At first you might think Lanegan’s tenth solo album, Gargoyle, picks up where 2014’s Phantom Radio left off. You can hear the dark influence of Krautrock in the basslines and the synths of both album opener Death’s Head Tattoo and Nocturne, albeit shot through on the latter with the kind of guitar noise more familiar to fans of Screaming Trees.
And then we get to Beehive, one of the most vital, urgent and immediate songs he’s ever done. This is the kind of song you play over and over and over again. 'Everywhere I look it’s a bummer,' Lanegan sings – looking round at the world, he’s pretty bang on the money – and then he’s dazzled by electric storms and being stung.
From here, we get Emperor, a quirky upbeat Brit invasion tune that harks back to Lanegan's work with Belle & Sebastian chanteuse Isobel Campbell in the early noughties. Goodbye to Beauty is a supremely pretty ballad (you could imagine it being covered by The Blue Nile’s Paul Buchanan); Drunk on Destruction (Lanegan mashes up a bit of rock drum and bass to stunning effect), First Day of Winter, Old Swan – every track is a smasher.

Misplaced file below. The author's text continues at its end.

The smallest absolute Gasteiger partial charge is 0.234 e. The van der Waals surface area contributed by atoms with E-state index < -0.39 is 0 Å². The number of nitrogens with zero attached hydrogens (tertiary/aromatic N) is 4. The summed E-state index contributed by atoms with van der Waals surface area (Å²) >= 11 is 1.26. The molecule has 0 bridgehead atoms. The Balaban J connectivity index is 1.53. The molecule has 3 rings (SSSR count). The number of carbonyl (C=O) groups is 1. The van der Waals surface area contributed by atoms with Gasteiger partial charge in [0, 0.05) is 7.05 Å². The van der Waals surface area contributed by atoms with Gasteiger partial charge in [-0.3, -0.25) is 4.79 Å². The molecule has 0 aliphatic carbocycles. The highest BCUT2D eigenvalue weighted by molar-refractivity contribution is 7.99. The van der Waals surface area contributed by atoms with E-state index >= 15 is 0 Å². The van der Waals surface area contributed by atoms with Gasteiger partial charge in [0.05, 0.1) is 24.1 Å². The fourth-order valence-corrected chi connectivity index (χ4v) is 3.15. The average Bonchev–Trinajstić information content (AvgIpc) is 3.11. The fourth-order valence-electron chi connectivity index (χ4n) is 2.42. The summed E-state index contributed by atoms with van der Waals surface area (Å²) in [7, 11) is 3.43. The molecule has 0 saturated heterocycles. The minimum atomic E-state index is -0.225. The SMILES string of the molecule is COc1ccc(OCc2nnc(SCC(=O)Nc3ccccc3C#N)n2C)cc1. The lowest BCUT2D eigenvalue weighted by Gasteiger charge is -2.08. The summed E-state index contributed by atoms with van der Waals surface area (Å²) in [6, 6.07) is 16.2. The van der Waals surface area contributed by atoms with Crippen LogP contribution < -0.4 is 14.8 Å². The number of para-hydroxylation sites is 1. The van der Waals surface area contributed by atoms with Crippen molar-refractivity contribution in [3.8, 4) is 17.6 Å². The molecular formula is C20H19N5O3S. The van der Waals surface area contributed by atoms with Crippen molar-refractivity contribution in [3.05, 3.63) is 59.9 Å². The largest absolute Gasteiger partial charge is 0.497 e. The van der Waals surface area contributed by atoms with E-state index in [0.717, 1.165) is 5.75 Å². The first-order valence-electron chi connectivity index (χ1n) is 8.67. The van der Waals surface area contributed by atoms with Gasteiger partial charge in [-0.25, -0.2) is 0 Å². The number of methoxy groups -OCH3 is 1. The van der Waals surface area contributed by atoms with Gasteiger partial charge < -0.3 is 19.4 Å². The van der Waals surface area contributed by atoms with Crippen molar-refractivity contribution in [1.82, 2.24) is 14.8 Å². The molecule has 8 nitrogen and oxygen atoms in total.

He’s working with previous collaborators – former Glitter Twin (and current Afghan Whig) Greg Dulli, Queen of the Stone Age's Josh Homme, Duke Garwood and Rob Marshall, whose band Exit Calm supported Lanegan when he was part of the Soulsavers – but really all you need to know is that he sounds reinvigorated. Gargoyle kicks massive ass; here are ten songs you won’t be able to hear enough. Just about essential.
Listen to: Beehive, Drunk on Destruction, Old Swan
Buy Mark Lanegan Band - Gargoyle on LP/CD from Norman Records